By the 28th Hooker had concentrated four corps of his army at Frederick and three at Middletown, on the National turnpike, a few miles to the westward; so that seven Federal corps were available for a rapid movement across South mountain to Hagerstown, to the rear of Lee's army, which was now some miles to the northeast of that town in the Cumberland valley. At this juncture of affairs, Hooker demanded that the 10,000 men, left in garrison at Harper's Ferry, should join his command in the field. This brought on an issue with his government, which resulted in his displacement and the putting of Gen. George Meade in command of the army of the Potomac, on the 28th day of June, the fourth change in the [401] leadership of that army in the little more than a year since Lee took command of the army of Northern Virginia.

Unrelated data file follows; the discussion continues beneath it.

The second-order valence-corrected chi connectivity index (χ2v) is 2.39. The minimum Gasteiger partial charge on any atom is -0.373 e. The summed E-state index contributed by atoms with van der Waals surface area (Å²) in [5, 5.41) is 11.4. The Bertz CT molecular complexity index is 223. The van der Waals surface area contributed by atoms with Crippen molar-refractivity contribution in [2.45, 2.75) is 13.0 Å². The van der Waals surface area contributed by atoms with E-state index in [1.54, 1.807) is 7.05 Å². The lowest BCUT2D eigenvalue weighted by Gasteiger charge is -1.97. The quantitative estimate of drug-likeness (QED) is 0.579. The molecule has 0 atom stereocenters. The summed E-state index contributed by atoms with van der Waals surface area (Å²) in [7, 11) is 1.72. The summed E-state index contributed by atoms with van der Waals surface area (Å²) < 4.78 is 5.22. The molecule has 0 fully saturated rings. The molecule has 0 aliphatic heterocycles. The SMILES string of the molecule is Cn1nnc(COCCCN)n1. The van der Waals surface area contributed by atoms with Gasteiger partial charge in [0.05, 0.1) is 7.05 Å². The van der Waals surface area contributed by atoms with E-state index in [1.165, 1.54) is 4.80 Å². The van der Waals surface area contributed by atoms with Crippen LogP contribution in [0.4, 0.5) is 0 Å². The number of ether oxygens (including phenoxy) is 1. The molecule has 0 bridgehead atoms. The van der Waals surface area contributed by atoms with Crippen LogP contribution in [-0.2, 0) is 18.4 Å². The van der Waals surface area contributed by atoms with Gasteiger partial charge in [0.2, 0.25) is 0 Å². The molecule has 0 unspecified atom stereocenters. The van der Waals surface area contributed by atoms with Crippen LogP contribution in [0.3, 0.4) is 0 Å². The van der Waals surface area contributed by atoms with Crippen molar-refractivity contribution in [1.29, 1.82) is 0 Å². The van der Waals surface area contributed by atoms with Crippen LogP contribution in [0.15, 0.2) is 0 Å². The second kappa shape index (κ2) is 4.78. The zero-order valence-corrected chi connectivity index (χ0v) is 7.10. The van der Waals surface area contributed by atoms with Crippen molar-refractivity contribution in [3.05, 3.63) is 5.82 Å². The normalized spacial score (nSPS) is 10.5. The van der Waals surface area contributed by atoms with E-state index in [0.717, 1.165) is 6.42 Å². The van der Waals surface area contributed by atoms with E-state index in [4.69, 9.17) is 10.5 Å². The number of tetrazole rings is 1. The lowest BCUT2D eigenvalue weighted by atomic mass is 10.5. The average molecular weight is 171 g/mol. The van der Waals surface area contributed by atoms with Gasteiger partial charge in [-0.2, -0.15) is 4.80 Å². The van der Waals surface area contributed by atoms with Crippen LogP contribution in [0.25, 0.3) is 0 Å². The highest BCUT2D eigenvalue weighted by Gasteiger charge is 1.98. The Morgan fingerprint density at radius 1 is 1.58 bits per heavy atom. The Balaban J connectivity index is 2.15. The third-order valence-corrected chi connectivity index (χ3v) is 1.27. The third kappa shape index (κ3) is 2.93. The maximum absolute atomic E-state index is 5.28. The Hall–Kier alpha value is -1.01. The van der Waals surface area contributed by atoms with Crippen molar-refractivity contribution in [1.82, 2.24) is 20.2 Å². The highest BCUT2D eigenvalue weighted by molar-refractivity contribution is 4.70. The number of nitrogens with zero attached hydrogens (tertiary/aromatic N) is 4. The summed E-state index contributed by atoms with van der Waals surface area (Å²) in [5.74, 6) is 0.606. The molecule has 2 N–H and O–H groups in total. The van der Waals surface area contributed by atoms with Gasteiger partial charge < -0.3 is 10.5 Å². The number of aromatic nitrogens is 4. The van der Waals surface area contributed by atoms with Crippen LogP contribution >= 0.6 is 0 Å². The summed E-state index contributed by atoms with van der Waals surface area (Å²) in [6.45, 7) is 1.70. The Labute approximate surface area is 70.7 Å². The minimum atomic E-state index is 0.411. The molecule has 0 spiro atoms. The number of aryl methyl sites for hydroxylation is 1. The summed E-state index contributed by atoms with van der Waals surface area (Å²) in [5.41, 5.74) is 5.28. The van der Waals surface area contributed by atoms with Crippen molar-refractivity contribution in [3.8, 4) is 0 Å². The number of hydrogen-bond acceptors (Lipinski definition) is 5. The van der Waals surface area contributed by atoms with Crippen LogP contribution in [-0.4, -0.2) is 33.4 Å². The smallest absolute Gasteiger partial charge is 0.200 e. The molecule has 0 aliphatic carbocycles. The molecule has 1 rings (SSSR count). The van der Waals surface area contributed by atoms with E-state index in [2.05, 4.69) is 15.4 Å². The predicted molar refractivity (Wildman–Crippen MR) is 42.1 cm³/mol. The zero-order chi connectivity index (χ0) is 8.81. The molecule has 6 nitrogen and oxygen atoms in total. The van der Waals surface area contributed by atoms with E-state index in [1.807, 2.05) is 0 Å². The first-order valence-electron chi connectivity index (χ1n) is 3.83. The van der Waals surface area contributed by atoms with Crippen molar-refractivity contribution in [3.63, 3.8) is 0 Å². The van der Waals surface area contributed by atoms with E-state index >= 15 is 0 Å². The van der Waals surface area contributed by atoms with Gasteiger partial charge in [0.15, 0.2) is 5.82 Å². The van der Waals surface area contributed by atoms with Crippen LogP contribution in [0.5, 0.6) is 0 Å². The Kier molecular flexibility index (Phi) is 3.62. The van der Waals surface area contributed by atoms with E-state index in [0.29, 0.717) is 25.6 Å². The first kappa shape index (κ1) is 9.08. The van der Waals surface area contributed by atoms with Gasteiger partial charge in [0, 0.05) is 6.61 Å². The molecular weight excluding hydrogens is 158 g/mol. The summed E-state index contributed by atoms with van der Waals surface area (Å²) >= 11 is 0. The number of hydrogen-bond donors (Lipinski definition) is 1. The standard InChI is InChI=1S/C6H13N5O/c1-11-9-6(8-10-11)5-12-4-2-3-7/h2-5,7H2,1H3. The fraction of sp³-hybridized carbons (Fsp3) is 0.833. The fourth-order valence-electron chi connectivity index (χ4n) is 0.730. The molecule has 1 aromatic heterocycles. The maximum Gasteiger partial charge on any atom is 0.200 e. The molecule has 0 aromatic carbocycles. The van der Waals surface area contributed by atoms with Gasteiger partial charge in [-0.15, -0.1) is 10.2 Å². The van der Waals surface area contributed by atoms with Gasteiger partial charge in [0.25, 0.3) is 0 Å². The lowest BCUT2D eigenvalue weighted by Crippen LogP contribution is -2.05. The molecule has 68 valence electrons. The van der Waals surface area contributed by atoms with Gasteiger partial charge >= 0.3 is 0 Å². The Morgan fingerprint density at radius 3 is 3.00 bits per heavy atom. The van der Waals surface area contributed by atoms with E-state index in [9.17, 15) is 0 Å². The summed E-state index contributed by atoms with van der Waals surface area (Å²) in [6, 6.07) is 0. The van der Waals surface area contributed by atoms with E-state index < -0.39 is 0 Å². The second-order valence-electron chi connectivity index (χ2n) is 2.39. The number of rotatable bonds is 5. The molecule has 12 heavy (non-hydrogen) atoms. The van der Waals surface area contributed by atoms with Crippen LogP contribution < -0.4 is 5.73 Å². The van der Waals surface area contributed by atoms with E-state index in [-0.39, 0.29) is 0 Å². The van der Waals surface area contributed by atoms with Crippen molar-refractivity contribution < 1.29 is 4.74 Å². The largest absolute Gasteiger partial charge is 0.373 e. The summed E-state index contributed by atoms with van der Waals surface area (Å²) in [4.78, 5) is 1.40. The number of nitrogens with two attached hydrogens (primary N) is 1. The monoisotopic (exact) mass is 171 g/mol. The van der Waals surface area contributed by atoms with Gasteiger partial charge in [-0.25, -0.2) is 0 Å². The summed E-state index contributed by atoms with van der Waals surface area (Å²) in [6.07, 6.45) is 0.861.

On the 27th Lee issued, from Chambersburg, a general order to his troops which is worthy of more than a passing notice. One of its paragraphs reads: ‘It must be remembered that we make war only upon armed men, and that we cannot take vengeance for the wrongs our people have suffered, without lowering ourselves in the eyes of all whose abhorrence has been excited by the atrocities of our enemies, and offending against Him to whom vengeance belongeth, without whose favor and support our efforts must all prove vain.’